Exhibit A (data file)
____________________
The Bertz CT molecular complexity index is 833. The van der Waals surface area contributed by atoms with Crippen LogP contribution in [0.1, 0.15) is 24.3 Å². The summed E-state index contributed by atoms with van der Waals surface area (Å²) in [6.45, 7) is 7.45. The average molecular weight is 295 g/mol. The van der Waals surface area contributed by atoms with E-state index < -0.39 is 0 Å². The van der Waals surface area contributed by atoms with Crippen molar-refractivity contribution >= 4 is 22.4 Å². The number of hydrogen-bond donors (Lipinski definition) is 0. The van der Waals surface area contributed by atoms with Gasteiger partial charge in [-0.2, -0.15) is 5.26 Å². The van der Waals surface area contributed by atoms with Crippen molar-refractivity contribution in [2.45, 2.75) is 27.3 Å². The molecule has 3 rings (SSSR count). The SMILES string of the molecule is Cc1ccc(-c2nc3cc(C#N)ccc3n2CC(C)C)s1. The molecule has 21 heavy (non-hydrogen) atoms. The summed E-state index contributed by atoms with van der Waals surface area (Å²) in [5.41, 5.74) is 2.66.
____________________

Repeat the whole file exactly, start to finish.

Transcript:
The Bertz CT molecular complexity index is 833. The van der Waals surface area contributed by atoms with Crippen LogP contribution in [0.1, 0.15) is 24.3 Å². The summed E-state index contributed by atoms with van der Waals surface area (Å²) in [6.45, 7) is 7.45. The average molecular weight is 295 g/mol. The van der Waals surface area contributed by atoms with E-state index < -0.39 is 0 Å². The van der Waals surface area contributed by atoms with Crippen molar-refractivity contribution >= 4 is 22.4 Å². The number of hydrogen-bond donors (Lipinski definition) is 0. The van der Waals surface area contributed by atoms with Gasteiger partial charge in [-0.2, -0.15) is 5.26 Å². The van der Waals surface area contributed by atoms with Crippen molar-refractivity contribution in [2.45, 2.75) is 27.3 Å². The molecule has 3 rings (SSSR count). The SMILES string of the molecule is Cc1ccc(-c2nc3cc(C#N)ccc3n2CC(C)C)s1. The molecule has 21 heavy (non-hydrogen) atoms. The summed E-state index contributed by atoms with van der Waals surface area (Å²) in [5.41, 5.74) is 2.66.